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THE DEBATE: Should private firms run; There's often conflict between welfare and profit.

AT ONE time, out-of-hours cover was provided by your GP or a locum hired by the practice.

With GP contracts changing and many of them opting out of out-ofhours cover, someone had to pick up the ball, and quickly.

So step forward the private companies like UC24, who have outbid and undercut local doctors' partnerships.

You could argue it should make no difference. As Deng Xiao Ping, Mao's successor, once famously said: "Who cares whether the cat is black or white so long as it catches mice?". But it does matter!

Some NHS money (our money) goes as private profit.

The NHS loses daily operational control of a key service.

Complaints cannot be pursued in the same way.

The workings of a privately owned out-of-hours service are commercially sensitive, poorly monitored by local NHS chiefs, and whistleblowers are gagged.

Locally UC24's call handling has been criticised both by medical professionals and patients.

Two doctors in Southport have resigned from their out-of-hours service as the only way they felt they could get their concerns taken seriously, after the local PCT commissioned UC24.

They felt UC24's assessment of cases was at times unsafe. Others have questioned the software being used and the training of staff. These mirror concerns heard elsewhere.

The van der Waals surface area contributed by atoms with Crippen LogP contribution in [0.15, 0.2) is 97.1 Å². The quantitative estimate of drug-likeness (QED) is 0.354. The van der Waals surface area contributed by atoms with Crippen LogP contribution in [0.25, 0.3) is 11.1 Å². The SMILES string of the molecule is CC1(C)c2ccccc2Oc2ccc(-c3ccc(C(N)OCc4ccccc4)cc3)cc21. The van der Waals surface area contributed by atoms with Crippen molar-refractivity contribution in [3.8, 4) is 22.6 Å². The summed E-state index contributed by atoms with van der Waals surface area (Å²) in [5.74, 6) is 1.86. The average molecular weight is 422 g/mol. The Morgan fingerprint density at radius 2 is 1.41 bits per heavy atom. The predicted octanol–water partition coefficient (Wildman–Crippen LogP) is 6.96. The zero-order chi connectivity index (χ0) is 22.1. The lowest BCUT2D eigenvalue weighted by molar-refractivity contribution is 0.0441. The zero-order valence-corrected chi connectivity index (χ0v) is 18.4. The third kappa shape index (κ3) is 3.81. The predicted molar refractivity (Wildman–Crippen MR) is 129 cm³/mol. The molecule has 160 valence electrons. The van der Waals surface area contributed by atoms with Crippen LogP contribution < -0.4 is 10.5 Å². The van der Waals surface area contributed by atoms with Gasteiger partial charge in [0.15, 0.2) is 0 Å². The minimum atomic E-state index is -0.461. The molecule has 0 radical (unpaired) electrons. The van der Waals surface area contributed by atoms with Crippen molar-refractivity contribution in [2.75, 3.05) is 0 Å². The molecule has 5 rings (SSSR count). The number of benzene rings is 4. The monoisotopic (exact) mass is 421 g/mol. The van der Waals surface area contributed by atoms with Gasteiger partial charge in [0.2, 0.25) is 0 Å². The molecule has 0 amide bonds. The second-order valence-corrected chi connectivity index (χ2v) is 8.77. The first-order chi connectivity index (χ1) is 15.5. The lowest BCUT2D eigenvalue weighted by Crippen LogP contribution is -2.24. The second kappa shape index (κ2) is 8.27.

In Cornwall, Serco (who run our trains locally) provide out-ofhours doctors, and fly some in from abroad to fill the holes.

Details of their failings emerged only after a local newspaper used the Freedom of Information Act.

Confidence in how contractors are monitored is not improved when one observes how people working for the firms bidding can often be ex-employees of the NHS bodies giving out the contracts.

The relationship can be all too cosy and accountability limited. The same government that seeks to boost these private firms is setting up new bodies called Links to lobby on behalf of patients, but - guess what? - the new law will give them no right to inspect or check these private firms, and impose no duty on the firms to respond to complaints.

Working to a contract properly enforced with quality standards and tough penalties for poor performance, could improve matters.

BUT that does not alter the fact that you are replacing a service whose sole aim was patient welfare with an organisation whose objective is profit.

No contract, however cleverly written, can eliminate the possibility of conflict between those two objectives, which is why we created the NHS in the first place. Isn't it ?

NO Dr John Pugh, Lib- Dem MP for Southport


Concerns have been raised about the out-of- hours care provided by Urgent Care 24. Three Primary Care Trusts on Merseyside have given the organisation three weeks to bring the service up to basic national standards
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Publication:Daily Post (Liverpool, England)
Date:Mar 13, 2007
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